At the end of May, I wrote a few posts at my place about French Socialists in light of the Dominique Strauss-Kahn (DSK) sex scandal.
One of the posts included a profile of the think tank Terra Nova, which was poised to help DSK with his expected run in the Socialist primary for the 2012 presidential elections. As we know, events in New York put paid to that.
However, Terra Nova has a few other tricks up its sleeve — a new electorate for France’s Parti Socialiste (PS).
Although founded recently — in 2008 — Terra Nova is an offshoot of former Prime Minister Michel Rocard’s deuxième gauche — ‘the second [read ‘new’] Left’. This movement began in the late 1950s but only began picking up steam after the May 1968 demonstrations. Rocard was one of the emerging PS stars who championed la deuxième gauche, which de-emphasises Marxism in favour of more communitarian solutions to socio-political issues.
Rocard has a key position in Terra Nova, heading it along with founder Olivier Ferrand. Ferrand is a civil servant, born in 1960. Too young to make use of May 1968 and radical leftist organisations, his generation opted for conventional routes to power. Ferrand pursued Establishment education and credentials. He attended the renowned Sciences Po (Institut d’Etudes Politiques de Paris) and one of the most famous grandes écoles, ENA (Ecole Nationale d’Administration), whose graduates are referred to as énarques.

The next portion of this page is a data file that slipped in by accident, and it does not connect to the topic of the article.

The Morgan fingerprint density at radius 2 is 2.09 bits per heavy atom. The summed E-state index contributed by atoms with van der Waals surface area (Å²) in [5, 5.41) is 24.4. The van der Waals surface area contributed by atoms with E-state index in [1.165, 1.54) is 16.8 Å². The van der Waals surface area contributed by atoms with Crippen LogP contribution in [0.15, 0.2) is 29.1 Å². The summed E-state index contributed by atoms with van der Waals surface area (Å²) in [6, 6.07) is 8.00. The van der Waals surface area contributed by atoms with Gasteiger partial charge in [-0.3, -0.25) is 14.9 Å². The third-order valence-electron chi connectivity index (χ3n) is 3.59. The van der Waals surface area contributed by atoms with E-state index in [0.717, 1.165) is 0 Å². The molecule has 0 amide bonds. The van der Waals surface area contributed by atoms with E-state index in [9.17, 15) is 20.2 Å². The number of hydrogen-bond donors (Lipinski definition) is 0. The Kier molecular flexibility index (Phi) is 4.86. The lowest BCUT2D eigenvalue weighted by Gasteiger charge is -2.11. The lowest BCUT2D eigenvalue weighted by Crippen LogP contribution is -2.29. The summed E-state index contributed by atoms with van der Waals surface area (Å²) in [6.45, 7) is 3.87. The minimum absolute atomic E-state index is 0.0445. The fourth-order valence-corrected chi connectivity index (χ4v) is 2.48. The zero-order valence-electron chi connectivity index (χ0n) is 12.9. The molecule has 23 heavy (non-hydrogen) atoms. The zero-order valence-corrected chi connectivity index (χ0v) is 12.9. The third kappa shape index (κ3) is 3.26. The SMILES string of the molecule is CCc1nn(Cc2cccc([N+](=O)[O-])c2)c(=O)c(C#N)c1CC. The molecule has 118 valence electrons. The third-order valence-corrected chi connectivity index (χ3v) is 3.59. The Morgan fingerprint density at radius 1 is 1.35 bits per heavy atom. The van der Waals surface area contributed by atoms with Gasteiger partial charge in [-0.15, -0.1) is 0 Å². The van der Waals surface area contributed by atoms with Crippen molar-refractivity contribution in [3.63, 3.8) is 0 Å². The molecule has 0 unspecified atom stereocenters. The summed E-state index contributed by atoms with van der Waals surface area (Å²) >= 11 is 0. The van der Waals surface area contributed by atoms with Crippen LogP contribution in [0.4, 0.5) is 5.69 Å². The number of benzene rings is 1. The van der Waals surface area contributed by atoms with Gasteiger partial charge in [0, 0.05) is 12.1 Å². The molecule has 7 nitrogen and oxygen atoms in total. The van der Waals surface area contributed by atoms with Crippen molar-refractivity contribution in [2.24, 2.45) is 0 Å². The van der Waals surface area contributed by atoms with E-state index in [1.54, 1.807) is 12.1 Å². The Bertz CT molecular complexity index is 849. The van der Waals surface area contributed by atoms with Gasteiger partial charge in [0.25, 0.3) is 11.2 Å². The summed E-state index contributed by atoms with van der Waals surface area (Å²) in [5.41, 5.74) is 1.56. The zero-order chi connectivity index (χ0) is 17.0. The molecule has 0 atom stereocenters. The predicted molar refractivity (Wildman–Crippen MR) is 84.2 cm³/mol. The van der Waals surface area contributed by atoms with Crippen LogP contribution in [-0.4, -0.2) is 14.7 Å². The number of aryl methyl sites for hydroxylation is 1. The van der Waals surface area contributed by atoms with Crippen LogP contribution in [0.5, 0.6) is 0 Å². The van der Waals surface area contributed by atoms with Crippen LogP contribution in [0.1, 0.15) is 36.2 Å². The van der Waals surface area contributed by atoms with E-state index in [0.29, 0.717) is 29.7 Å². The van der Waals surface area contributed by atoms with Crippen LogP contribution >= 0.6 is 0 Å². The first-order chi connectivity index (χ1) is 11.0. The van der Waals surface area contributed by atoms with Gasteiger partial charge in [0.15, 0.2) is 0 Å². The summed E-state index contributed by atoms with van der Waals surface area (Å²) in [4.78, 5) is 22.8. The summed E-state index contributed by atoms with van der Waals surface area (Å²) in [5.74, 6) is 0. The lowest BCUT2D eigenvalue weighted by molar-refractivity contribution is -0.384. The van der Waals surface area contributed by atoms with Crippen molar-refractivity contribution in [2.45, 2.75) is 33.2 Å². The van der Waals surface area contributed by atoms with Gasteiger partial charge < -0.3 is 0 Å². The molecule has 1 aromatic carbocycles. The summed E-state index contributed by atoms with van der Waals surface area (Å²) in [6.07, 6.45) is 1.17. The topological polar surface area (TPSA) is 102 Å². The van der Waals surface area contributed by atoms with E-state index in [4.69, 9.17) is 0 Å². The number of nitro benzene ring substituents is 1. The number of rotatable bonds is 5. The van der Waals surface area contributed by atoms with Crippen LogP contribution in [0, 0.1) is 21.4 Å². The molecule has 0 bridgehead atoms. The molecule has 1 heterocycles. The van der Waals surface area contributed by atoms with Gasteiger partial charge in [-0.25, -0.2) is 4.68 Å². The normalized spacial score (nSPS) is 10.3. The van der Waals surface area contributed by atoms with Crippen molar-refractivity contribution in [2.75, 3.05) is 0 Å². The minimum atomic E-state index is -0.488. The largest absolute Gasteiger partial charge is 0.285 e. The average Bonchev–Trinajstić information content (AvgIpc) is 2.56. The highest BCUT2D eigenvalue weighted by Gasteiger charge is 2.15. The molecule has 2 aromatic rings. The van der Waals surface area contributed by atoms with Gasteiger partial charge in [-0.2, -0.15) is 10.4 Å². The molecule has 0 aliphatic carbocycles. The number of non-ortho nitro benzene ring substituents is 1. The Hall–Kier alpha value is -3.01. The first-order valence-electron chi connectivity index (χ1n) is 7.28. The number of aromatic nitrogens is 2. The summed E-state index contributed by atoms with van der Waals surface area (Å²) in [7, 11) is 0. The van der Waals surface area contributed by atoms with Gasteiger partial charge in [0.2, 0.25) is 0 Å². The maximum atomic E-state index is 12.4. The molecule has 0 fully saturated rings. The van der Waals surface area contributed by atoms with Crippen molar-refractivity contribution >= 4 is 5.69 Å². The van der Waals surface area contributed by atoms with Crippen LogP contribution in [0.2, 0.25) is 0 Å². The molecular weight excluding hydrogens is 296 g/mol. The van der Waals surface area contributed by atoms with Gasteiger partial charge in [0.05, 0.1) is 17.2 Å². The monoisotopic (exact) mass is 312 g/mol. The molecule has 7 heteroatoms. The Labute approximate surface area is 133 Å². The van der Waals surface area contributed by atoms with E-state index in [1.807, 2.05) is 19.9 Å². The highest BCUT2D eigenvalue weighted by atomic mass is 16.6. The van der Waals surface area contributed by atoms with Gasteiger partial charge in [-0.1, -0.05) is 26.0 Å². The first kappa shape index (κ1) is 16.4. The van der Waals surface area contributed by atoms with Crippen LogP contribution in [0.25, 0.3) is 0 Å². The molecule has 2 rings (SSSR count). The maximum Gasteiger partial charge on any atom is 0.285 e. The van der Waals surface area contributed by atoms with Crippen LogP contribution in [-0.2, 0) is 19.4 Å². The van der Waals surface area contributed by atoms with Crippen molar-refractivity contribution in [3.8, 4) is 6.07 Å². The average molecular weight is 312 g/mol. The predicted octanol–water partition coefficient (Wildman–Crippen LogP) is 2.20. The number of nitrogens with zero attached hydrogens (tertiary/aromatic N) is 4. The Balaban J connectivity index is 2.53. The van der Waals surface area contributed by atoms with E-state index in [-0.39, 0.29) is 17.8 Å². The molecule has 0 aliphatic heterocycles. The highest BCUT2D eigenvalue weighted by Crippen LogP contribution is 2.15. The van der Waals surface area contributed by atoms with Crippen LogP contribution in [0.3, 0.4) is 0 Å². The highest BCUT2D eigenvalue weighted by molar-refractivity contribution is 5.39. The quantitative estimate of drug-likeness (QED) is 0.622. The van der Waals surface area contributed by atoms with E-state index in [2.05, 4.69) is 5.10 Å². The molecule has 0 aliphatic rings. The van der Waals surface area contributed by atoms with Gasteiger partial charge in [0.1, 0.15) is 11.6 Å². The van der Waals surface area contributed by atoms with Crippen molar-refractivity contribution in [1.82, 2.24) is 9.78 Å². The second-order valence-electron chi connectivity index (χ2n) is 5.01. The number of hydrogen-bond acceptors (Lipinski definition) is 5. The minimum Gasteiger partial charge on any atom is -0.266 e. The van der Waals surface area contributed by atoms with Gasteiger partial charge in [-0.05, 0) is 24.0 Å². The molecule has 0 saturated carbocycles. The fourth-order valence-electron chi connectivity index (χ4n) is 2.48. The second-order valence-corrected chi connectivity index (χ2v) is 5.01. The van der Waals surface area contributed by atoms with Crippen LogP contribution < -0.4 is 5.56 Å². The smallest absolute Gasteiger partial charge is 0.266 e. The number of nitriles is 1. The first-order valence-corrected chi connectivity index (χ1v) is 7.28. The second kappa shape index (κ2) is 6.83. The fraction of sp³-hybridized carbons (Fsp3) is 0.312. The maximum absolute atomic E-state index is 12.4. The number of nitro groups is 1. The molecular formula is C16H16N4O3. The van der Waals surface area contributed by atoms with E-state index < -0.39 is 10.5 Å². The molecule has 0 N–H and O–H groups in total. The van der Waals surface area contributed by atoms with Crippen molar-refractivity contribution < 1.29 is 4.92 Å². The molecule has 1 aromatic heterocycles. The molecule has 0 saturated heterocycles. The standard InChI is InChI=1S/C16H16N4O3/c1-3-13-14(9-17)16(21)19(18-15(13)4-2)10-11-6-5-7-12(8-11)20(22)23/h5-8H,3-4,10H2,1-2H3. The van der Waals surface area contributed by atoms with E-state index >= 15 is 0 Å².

Ferrand has had a career one can only dream of. He began in the French Treasury where he participated in international negotiations involving the G7, the OECD and the IMF. Afterward, he was a general delegate to another think tank, one founded by DSK and Michel Rocard, called ‘A Gauche, en Europe’ (‘To the Left, in Europe’). Therefore, Ferrand is far removed from the working-class, grass roots ethic which used to be part and parcel of the PS.
But, there’s more. A number of cutting-edge companies have donated money to Terra Nova, among them are Microsoft, Total, SAP, RTE, Euro RSCG and Capgemini.
Capgemini — one of the world’s top 10 management consulting groups — gives us yet another link to explore. Paul Hermelin heads Capgemini. Years before that he served as a Cabinet Director for DSK under Prime Minister Lionel Jospin (PS). Hermelin is also a local Socialist councillor for Avignon.
And — Euro RSCG provides DSK’s PR.
Ah, the wonderful world of connections.
Ferrand has been steeped in globalism and a worldview encompassing sophisticated financial and economic considerations. He is concerned with the flow of money, markets and people. As a result, ordinary folk are just atoms or warm bodies.
Meanwhile, these ordinary folk — Frenchmen and immigrants who have been in France for a number of years — are apoplectic: thanks to a tanking economy and job losses, their future is going down the drain. But Terra Nova has nothing at all to offer them.
As evidence, here’s an interview from May 13, 2011, in Le Point (emphases mine):